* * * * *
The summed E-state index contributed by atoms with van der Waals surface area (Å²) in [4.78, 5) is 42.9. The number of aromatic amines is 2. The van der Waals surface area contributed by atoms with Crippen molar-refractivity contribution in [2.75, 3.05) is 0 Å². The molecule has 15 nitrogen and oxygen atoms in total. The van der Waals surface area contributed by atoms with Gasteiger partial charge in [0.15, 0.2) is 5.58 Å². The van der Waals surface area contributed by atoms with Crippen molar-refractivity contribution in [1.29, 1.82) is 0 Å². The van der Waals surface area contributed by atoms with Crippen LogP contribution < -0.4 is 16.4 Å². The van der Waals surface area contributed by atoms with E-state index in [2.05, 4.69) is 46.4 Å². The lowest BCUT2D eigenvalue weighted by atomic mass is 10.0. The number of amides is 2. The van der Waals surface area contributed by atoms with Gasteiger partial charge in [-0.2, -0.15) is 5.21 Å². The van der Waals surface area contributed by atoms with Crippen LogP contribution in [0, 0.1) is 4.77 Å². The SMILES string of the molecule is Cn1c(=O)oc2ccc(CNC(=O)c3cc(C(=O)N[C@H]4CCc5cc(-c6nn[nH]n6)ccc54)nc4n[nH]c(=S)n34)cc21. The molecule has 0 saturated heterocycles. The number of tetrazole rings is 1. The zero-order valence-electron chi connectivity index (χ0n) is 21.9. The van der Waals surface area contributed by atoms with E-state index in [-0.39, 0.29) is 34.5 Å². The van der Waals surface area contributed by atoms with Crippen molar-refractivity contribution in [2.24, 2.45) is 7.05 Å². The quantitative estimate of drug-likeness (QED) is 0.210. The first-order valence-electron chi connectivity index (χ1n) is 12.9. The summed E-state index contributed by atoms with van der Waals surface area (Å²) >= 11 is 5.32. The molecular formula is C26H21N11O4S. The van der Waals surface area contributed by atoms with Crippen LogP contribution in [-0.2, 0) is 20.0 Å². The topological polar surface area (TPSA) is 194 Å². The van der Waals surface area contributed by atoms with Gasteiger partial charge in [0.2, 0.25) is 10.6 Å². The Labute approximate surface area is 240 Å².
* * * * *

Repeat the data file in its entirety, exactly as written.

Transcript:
The summed E-state index contributed by atoms with van der Waals surface area (Å²) in [4.78, 5) is 42.9. The number of aromatic amines is 2. The van der Waals surface area contributed by atoms with Crippen molar-refractivity contribution in [2.75, 3.05) is 0 Å². The molecule has 15 nitrogen and oxygen atoms in total. The van der Waals surface area contributed by atoms with Gasteiger partial charge in [0.15, 0.2) is 5.58 Å². The van der Waals surface area contributed by atoms with Crippen molar-refractivity contribution in [1.29, 1.82) is 0 Å². The van der Waals surface area contributed by atoms with Crippen LogP contribution < -0.4 is 16.4 Å². The van der Waals surface area contributed by atoms with E-state index in [2.05, 4.69) is 46.4 Å². The lowest BCUT2D eigenvalue weighted by atomic mass is 10.0. The number of amides is 2. The van der Waals surface area contributed by atoms with Gasteiger partial charge in [-0.2, -0.15) is 5.21 Å². The van der Waals surface area contributed by atoms with Crippen LogP contribution in [0, 0.1) is 4.77 Å². The SMILES string of the molecule is Cn1c(=O)oc2ccc(CNC(=O)c3cc(C(=O)N[C@H]4CCc5cc(-c6nn[nH]n6)ccc54)nc4n[nH]c(=S)n34)cc21. The molecule has 0 saturated heterocycles. The number of tetrazole rings is 1. The zero-order valence-electron chi connectivity index (χ0n) is 21.9. The van der Waals surface area contributed by atoms with E-state index in [-0.39, 0.29) is 34.5 Å². The van der Waals surface area contributed by atoms with Crippen molar-refractivity contribution in [2.24, 2.45) is 7.05 Å². The quantitative estimate of drug-likeness (QED) is 0.210. The first-order valence-electron chi connectivity index (χ1n) is 12.9. The summed E-state index contributed by atoms with van der Waals surface area (Å²) >= 11 is 5.32. The molecular formula is C26H21N11O4S. The van der Waals surface area contributed by atoms with Crippen LogP contribution in [-0.2, 0) is 20.0 Å². The topological polar surface area (TPSA) is 194 Å². The van der Waals surface area contributed by atoms with Gasteiger partial charge in [0.2, 0.25) is 10.6 Å². The Labute approximate surface area is 240 Å².